Wednesday, October 27, 2010

Elevation and Altitude

Elevation and altitude have shaped much of my experience in South America over the past several weeks.  Because of this, I thought I would share some of the heights at which I have been and will be later on this year.  I have also included a few other locations to help give perspective.
Sea Level:  0 meters (0 feet), 20.9% Oxygen
Charlottesville, Virginia:  170 meters (557 feet), 20.5% Oxygen
Ashburn, Virginia:  240 meters (787 feet), 20.3% Oxygen
Mile-high Stadium, Denver, Colorado:  1,609 meters (5,280 feet), 17.4% Oxygen
Machu Picchu, Peru:  2,430 meters (7,970 feet), 15.4% Oxygen
La Paz, Bolivia:  3,631 meters (11,913 feet), 13.2% Oxygen
Tungurahua Volcano, Ecuador:  5,023 meters (16,480 feet), 11% Oxygen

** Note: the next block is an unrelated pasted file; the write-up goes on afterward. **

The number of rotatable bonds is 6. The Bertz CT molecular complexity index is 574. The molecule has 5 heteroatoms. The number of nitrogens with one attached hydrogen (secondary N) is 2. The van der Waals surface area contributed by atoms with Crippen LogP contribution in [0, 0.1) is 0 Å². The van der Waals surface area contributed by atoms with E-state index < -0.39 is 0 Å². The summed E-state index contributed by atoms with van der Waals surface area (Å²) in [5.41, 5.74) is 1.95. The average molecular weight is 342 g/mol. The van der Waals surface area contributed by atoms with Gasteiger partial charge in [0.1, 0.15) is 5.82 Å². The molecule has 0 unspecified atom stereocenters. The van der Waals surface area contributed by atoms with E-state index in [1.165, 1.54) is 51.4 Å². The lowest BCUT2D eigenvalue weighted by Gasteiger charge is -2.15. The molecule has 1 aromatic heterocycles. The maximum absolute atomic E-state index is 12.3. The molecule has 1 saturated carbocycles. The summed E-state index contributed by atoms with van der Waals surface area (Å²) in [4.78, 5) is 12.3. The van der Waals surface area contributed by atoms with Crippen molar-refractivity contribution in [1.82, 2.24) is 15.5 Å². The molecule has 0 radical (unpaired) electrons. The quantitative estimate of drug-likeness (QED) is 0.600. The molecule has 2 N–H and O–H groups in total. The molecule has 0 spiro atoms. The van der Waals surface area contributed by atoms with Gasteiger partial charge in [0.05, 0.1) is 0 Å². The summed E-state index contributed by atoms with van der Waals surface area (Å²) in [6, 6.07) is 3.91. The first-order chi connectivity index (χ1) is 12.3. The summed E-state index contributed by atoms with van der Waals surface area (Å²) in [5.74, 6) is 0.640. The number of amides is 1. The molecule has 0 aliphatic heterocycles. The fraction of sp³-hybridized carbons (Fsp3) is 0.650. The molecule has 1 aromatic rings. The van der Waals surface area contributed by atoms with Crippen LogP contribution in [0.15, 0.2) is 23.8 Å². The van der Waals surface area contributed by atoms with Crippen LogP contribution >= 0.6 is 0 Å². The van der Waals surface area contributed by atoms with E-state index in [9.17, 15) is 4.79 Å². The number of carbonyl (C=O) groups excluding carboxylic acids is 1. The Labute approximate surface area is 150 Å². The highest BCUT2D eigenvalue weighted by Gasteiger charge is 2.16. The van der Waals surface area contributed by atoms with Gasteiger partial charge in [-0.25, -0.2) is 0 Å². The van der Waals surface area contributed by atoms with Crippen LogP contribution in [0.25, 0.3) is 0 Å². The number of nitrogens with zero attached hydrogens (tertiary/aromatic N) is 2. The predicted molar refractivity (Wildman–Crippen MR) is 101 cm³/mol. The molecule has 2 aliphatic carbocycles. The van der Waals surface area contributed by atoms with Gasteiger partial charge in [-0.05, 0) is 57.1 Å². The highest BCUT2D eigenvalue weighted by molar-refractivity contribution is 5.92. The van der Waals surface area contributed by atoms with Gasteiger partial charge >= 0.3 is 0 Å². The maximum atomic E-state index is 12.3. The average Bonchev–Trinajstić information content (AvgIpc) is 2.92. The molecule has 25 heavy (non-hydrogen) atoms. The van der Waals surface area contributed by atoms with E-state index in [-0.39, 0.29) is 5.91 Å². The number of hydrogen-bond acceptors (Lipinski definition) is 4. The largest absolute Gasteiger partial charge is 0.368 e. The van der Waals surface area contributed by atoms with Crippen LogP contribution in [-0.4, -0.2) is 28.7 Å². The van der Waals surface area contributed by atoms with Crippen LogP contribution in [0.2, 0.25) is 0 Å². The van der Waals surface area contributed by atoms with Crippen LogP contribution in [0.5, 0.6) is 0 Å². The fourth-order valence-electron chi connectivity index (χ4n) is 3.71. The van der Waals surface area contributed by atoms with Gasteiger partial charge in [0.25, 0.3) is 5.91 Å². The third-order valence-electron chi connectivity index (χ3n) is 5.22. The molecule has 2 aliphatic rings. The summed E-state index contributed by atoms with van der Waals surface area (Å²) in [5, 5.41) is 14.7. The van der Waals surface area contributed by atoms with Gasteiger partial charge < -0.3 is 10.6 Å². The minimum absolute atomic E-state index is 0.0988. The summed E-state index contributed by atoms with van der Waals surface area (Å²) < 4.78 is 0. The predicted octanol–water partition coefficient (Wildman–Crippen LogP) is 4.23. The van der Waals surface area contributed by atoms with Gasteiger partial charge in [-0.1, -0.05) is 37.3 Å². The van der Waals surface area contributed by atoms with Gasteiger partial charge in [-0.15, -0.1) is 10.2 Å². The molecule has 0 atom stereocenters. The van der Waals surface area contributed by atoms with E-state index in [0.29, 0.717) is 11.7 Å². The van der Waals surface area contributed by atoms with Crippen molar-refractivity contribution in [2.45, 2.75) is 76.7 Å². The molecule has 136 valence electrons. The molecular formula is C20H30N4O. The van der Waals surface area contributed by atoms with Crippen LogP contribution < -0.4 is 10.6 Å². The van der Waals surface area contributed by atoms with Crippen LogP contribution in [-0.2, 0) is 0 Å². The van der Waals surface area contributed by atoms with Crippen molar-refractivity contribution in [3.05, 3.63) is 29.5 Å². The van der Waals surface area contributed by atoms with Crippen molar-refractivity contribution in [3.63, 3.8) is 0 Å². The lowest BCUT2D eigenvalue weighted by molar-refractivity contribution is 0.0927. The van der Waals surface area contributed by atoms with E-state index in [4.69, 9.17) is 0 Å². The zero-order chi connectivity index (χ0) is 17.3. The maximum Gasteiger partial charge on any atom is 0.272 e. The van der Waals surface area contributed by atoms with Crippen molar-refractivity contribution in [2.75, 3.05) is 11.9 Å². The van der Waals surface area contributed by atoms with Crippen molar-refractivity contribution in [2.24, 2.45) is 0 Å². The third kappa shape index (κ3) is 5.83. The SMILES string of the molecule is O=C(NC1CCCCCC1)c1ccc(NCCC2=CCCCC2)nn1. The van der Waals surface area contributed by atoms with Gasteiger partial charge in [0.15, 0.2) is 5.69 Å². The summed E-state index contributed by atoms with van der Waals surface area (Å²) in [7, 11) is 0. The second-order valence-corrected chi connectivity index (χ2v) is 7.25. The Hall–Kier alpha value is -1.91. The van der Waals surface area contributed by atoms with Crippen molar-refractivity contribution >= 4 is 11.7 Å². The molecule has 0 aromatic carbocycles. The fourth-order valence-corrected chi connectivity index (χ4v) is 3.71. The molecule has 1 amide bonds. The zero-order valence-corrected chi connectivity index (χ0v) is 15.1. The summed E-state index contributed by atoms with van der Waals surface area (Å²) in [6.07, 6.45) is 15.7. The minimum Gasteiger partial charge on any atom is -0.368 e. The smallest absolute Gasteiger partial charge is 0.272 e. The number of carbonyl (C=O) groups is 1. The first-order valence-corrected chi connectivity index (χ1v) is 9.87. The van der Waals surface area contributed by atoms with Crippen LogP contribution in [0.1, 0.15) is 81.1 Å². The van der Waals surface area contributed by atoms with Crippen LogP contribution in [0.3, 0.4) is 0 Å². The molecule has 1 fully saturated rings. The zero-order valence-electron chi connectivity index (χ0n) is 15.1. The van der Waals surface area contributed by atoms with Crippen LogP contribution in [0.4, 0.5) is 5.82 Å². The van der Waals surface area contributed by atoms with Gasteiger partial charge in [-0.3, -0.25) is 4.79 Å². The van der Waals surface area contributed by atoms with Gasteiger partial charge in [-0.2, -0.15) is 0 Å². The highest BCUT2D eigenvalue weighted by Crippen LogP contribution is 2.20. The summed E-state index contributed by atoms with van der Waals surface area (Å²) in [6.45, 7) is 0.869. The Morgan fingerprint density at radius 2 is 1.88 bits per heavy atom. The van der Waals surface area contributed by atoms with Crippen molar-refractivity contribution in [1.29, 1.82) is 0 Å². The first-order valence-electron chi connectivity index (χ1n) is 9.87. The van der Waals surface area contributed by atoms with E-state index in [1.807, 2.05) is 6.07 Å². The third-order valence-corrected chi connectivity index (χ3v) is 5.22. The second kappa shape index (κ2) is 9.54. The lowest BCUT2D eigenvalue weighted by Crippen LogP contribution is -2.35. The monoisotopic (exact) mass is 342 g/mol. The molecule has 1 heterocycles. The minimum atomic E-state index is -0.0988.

Everest Base Camp, Nepal:  5,360 meters (17,590 feet), 10.7% Oxygen
Mount Kilimanjaro, Tanzania:  5,895 meters (19,340 feet), 10% Oxygen
Mount Everest Summit, Nepal:  8,850 meters (29,035 feet), 6.8% Oxygen

*Technical Note: The oxygen percentages stated are not the actual concentration levels, which always remain at 20.9%.  They represent the theoretical, effective concentration levels due to a decrease in the number of oxygen molecules available per breath.

At higher elevations, temperatures drop dramatically and, more importantly, the body is forced to adjust to a lack of oxygen.  During my recent climb of Tungurahua Volcano, for example, the temperature averaged 15 degrees Fahrenheit and I had to stop to gasp heavily for air about every 15 steps.  Of course this is nothing compared to climbing Everest, where temperatures reach as low as -76 degrees Fahrenheit at the summit and almost no one climbs without an oxygen tank.  (Don’t worry Mother I’m only climbing to base camp.)

If you have some extra time, I recommend Googling elevation, altitude and some of the surrounding issues related to travel and climbing.

New pictures.  My time in South America has come to an end.  Africa begins soon!

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